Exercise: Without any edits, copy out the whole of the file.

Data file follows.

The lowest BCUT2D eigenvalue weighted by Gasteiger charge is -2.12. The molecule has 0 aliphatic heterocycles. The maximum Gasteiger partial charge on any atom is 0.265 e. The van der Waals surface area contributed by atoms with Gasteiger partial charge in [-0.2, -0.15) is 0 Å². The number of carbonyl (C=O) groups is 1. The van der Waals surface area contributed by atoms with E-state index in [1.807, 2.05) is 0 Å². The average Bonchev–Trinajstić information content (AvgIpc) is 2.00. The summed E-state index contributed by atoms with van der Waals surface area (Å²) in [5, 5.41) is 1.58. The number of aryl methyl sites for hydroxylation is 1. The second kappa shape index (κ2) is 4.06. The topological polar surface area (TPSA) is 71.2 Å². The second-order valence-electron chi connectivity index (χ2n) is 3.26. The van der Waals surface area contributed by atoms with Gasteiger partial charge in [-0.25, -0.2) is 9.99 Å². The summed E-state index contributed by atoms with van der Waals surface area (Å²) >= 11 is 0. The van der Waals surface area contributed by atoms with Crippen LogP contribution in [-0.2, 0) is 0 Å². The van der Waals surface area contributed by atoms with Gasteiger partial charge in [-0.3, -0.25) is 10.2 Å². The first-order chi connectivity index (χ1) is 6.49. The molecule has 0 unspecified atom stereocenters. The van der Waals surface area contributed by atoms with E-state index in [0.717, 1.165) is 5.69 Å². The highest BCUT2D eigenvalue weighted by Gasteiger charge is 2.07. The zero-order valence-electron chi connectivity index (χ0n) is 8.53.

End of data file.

The lowest BCUT2D eigenvalue weighted by Gasteiger charge is -2.12. The molecule has 0 aliphatic heterocycles. The maximum Gasteiger partial charge on any atom is 0.265 e. The van der Waals surface area contributed by atoms with Gasteiger partial charge in [-0.2, -0.15) is 0 Å². The number of carbonyl (C=O) groups is 1. The van der Waals surface area contributed by atoms with E-state index in [1.807, 2.05) is 0 Å². The average Bonchev–Trinajstić information content (AvgIpc) is 2.00. The summed E-state index contributed by atoms with van der Waals surface area (Å²) in [5, 5.41) is 1.58. The number of aryl methyl sites for hydroxylation is 1. The second kappa shape index (κ2) is 4.06. The topological polar surface area (TPSA) is 71.2 Å². The second-order valence-electron chi connectivity index (χ2n) is 3.26. The van der Waals surface area contributed by atoms with Gasteiger partial charge in [-0.25, -0.2) is 9.99 Å². The summed E-state index contributed by atoms with van der Waals surface area (Å²) >= 11 is 0. The van der Waals surface area contributed by atoms with Crippen LogP contribution in [-0.2, 0) is 0 Å². The van der Waals surface area contributed by atoms with Gasteiger partial charge in [-0.3, -0.25) is 10.2 Å². The first-order chi connectivity index (χ1) is 6.49. The molecule has 0 unspecified atom stereocenters. The van der Waals surface area contributed by atoms with E-state index in [0.717, 1.165) is 5.69 Å². The highest BCUT2D eigenvalue weighted by Gasteiger charge is 2.07. The zero-order valence-electron chi connectivity index (χ0n) is 8.53.